Is Scottsdale Spending Too Much on the TPC?

 

 

These two columns appeared in the 22 May 2013 Scottsdale Republic.

NO

Given the amount of information presented in a recent Arizona Republic article about Scotts­dale’s investment in the TPC golf course, it is important to clearly state the reasons for the city’s continued investment of bed-tax dollars in the city-owned TPC Scottsdale golf com­plex.

When the city of Scottsdale, PGA Tour and TPC first partnered in the late 1980s to create TPC Scottsdale and move the Phoenix Open there, the tournament was just another stop on the PGA Tour. But that public-private partnership created a destination event that is the most attended golf tournament on the planet and a power­ful economic engine for Scottsdale and Arizona.

To keep that engine running strong, the City Council unanimously ap­proved investing a portion of bed-tax dollars (generated by people who stay in Scottsdale-area hotels) into this venue and this event. Investing tour­ism dollars into tourism infrastructure like this is exactly the reason Scotts­dale voters put the bed tax in place.

So what do we get for that invest­ment?

First and foremost, Scottsdale is guaranteed to host the tournament for at least 10 years. The city is guaran­teed an increase of about 20 percent (about $200,000 per year) in the lease payment TPC makes to the city.

On top of that, the city is guaran­teed television coverage. In 2013, more than 26 million viewers from around the country and around the world watched spectacular golf in spectac­ular Scottsdale — perfect exposure to advance our tourism and economic development goals.

These are direct benefits that the city receives by contract, which more than justify the $15 million investment in our golf course and meet the strict standards of state law and the city charter.

The local and regional economic benefits of this tournament go far beyond those guaranteed by contract.

An Arizona State University W.P. Carey School of Business study calculated the regional economic impact of the 2012 Waste Management Phoenix Open at $222 million, including nearly $50 million in direct spending by the Thunderbirds, PGA Tour and oth­ers who host the event. The tourna­ment also generates an estimated $5.5 million in direct regional sales-tax revenue.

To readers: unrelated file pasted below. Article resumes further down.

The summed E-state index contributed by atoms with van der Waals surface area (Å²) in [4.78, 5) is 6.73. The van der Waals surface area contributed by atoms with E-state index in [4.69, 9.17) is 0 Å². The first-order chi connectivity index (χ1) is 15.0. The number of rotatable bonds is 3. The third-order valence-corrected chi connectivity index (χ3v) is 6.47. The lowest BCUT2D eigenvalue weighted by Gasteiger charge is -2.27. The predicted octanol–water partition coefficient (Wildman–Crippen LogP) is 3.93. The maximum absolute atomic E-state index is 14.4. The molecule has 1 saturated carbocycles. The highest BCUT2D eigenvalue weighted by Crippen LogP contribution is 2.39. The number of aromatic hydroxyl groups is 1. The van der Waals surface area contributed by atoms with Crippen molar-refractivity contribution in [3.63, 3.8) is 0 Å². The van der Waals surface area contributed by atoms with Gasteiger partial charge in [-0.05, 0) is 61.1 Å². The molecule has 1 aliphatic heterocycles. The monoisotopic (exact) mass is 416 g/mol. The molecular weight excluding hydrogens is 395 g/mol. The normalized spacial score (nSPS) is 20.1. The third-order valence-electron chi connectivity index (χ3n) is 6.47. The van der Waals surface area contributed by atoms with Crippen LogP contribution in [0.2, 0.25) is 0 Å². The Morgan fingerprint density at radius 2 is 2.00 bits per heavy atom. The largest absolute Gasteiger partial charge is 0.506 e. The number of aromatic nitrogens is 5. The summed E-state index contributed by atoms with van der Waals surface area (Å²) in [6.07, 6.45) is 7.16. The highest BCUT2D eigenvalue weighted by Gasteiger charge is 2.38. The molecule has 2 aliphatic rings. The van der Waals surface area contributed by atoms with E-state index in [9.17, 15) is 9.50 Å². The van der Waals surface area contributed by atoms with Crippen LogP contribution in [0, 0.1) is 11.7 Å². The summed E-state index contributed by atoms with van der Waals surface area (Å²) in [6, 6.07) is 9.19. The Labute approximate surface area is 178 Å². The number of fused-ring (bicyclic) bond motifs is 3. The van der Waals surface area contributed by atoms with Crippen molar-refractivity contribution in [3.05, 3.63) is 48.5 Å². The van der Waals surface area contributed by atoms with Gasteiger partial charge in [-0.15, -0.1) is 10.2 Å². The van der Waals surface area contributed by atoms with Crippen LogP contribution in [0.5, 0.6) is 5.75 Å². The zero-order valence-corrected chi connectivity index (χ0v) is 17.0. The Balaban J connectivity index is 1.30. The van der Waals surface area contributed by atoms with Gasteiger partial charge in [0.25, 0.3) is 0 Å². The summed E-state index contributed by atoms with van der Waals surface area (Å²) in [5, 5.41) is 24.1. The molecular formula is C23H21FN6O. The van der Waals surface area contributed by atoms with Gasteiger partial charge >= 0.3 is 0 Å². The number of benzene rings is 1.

TPC Scottsdale hosts an event with broad appeal and big impact. Approxi­mately 30 percent of those attending the 2012 tournament were from out­side the metro area who spent nearly $90 million during their stay.

Scottsdale, the Valley and the state will benefit greatly by remaining home to the Waste Management Phoenix Open, and our investment of bed-tax dollars at TPC Scottsdale will guaran­tee those benefits for at least the next decade.

Scottsdale is an open and account­able organization, and we believe pub­lic scrutiny of city expenditures is always appropriate. Investing tourism dollars in the city-owned TPC Scotts­dale stands up to that scrutiny, and will benefit our community for years.

Dan Worth is acting city manager of Scottsdale.

YES

A recent Scottsdale Republic edi­torial misstated the facts re­garding Scottsdale’s subsidy to the Professional Golf Association.

These are the facts:

  • The TPC (a division of the PGA) leases the course from the city of Scottsdale. Is the lessor expected to lose money?
  • Even if it were OK to just break even on a lease, the state Constitution’s gift clause and Scottsdale’s more re­strictive citizen-ratified Proposition 412 require that the direct benefit to the city be substantially equal to the cost. Whatever “marketing” benefits the editorial board is touting are pro­hibited by law from being counted as direct benefits.
  • Prior to amending the lease, the TPC was required to pay for mainte­nance and improvements — as you would expect with any lease. The amendment shifted that burden from the for-profit PGA to the taxpayers.
  • The editorial board creatively parsed the language of the issue in stating that “city taxpayers aren’t the ones paying for the renovations.” How­ever, bed-tax money is still taxpayer money. It is paid by taxpayers (even though they are visitors), and once that money comes into the coffers, it be­longs to the city and its taxpaying residents. It doesn’t belong to the may­or, the City Council or their cronies.
  • Except for the token increase in fees, the PGA was already committed to everything they supposedly gave the city in exchange for offloading their main­tenance obligation. No one disagrees that the tournament is good for Scottsdale. However, it is a false equivalence to say that because it is good for Scottsdale, we should bend or break the rules for the TPC and that we shouldn’t be concerned about the cost to the taxpayer. This is especially true in light of a planned $8 million deficit for the 2013-14 fiscal year.

Our infrastructure is in such bad shape that according to Mayor Jim Lane, the City Council and the Cham­ber of Commerce, it is vital for us to borrow more than $200 million through bonds this fall. That will push our debt upwards of $1.5 billion — far more than Glendale’s — and debt ser­vice will bleed off more than one-third of our General Fund expenditures.

Can Scottsdale really afford to sub­sidize professional golf, even if such subsidies were not illegal?

The TPC lease amendment should be abandoned. If an amendment is warranted, it should be negotiated in good faith to the benefit of Scottsdale’s taxpayers. That’s the job of city gov­ernment: to look out for the taxpayers, instead of political cronies.

What the mayor and City Council have done through this amendment is to turn the lease into a management agreement. If we are going to abandon the notion that a lessee (the city) should make money from a lease, let’s get competitive bids in accordance with the city’s procurement code.

John Washington is a former mayoral candidate in Scottsdale.

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